Two F4s went through the eastern, "primary" part of the alley in 1957, killing 4 people and leveling 20 homes. I haven't looked into the meteorology behind the day but it sounds like it might've been similar to 1984 where one supercell goes crazy in the triple point of rapidly deepening low. The path of the supercell in 1957 virtually paralleled 1984's path. McColl, SC area was hit hard on both days. Raleigh 1988, which at best was marginally violent, skirted the northern edge of the traditional eastern part of the alley. May 1989 there were three F4's in and around the Charlotte metro, pretty well represented by the secondary maximum further west. Chesnee, SC area appears to have been the worst affected. There were reports of debarked trees, disappeared mobile homes, and vehicles lofted 200 yards or more. May 7 1998, there was another F4 that struck in this area, this time near the WInston-Salem area. Not a lot of information from that day but it appears the F4 rating was given on the basis of the complete destruction of a 1.5 million dollar brick home in the Clemmons NC area. No photos to be found, but the F4 rating sounds legit if the newspaper accounts are to be believed. Aside from that, the only other F4 in the official(post 1950) record struck the far southeastern portions of the state(Cherokee County) during the Super Outbreak, crossing into NC from GA. 4 were killed in and around Murphy, NC. Strong tornadoes are frequent occurrences here but the truly high-end days are normally once in a generation type deals.
 
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217
Location
Missouri
These are awesome, for a long time only grainy B&W pics of this damage were available. It looks like possible ground scouring occurred, but the B&W makes it hard to tell. Before Joplin this was Missouri's deadliest tornado and it's amazing how little-known it is.
 

SGFmoTwister

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Springfield, Missouri, USA
These are awesome, for a long time only grainy B&W pics of this damage were available. It looks like possible ground scouring occurred, but the B&W makes it hard to tell. Before Joplin this was Missouri's deadliest tornado and it's amazing how little-known it is.
I'd love to be able to place all the pics along the damage path in Marshfield. Some of the photos show only EF1-2 damge, while others clear EF4-5 damage.
 
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217
Location
Missouri
That sounds right.

I wish sellerphoto hadn’t taken down their interactive map with the photos. Many photos are still up on the site, but many are missing. There was also an excellent high res aerial video on YouTube from Hackleburg to Athens, but it is gone as well. The damage in Moulton isn’t talked about as much, but from the air it was just as severe as Hackleburg. The ground was just blasted white.
So, I was reading up and discovered that Smithville threw a pick up so far it was never recovered as well, at least at the time of survey. Perhaps it was also found? Be interesting to find any articles on that as well?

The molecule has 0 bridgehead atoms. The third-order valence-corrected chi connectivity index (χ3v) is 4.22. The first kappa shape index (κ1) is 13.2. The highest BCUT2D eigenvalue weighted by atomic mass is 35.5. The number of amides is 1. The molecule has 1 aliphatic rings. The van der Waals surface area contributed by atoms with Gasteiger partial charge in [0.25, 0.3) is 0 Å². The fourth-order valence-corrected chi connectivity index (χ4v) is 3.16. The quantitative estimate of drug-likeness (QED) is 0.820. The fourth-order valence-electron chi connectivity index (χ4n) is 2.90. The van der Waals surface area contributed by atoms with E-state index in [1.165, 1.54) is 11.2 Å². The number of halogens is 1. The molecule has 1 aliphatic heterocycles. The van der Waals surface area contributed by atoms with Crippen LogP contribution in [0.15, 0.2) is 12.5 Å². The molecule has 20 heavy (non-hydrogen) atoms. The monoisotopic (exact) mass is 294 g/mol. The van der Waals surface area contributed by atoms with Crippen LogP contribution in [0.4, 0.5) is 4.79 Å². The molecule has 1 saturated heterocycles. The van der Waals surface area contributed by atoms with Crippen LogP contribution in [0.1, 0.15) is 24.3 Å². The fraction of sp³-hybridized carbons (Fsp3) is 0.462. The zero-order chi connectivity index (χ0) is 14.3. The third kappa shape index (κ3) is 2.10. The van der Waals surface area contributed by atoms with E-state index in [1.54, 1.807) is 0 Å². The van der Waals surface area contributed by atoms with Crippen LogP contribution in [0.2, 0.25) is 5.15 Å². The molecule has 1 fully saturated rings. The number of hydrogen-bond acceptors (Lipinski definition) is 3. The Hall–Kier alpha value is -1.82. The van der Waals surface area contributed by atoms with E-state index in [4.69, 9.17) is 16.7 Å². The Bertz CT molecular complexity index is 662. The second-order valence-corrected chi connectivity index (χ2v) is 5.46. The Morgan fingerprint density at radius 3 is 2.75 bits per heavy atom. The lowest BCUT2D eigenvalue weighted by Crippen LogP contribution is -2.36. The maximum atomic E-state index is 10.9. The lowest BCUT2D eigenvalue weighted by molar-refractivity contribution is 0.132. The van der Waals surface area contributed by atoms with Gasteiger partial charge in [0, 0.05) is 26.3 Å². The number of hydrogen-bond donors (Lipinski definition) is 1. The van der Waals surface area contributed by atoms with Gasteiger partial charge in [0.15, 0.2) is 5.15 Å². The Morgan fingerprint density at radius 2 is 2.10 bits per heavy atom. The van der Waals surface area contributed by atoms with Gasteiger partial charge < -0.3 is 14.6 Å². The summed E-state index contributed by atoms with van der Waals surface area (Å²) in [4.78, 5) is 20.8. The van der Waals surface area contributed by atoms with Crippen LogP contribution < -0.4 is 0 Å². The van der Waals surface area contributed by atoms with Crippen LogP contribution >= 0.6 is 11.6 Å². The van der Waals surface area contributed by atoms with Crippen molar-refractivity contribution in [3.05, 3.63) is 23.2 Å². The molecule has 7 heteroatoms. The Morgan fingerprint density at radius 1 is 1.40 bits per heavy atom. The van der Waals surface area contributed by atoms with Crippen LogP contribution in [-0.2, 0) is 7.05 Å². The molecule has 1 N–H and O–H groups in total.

pohnpei

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shanghai
So, I was reading up and discovered that Smithville threw a pick up so far it was never recovered as well, at least at the time of survey. Perhaps it was also found? Be interesting to find any articles on that as well?
I just read a very detailed and informative article about Smithville tornado which may can answer you question.
There were several vehicle threw between 0.8 to 1.15 miles according to this acticle.
 
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Messages
19
Location
Raleigh, NC
I just read a very detailed and informative article about Smithville tornado which may can answer you question.
Holy Moly. The damage as it was exiting Smithville, at the end of that subdivision near the funeral home, is just astonishing, ridiculous stuff. At 70+mph!!! And, somehow, it was probably strengthening as it exited town to the east. That kind of complete obliteration of absolutely everything is usually reserved for slow movers in KS/OK/TX. I had thought it was amongst the strongest tornadoes ever recorded before(based on limited aerial/ground photography) and this article more than confirms my suspicion. It gets my vote as strongest ever.

Edit: I seem to recall that one of the running theories was that the missing pickup was thrown into a nearby body of water, probably pictured in the article. Tornado Talk may be right though, I have no idea.
 
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buckeye05

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Riverside, Ohio
I just read a very detailed and informative article about Smithville tornado which may can answer you question.
There were several vehicle threw between 0.8 to 1.15 miles according to this acticle.
That is an incredibly good summary of the Smithville tornado, and just when I thought I couldn’t be any more impressed by that tornado, I am. That thing was incomprehensibly violent. So many pics and pieces of info I had no idea about previously too.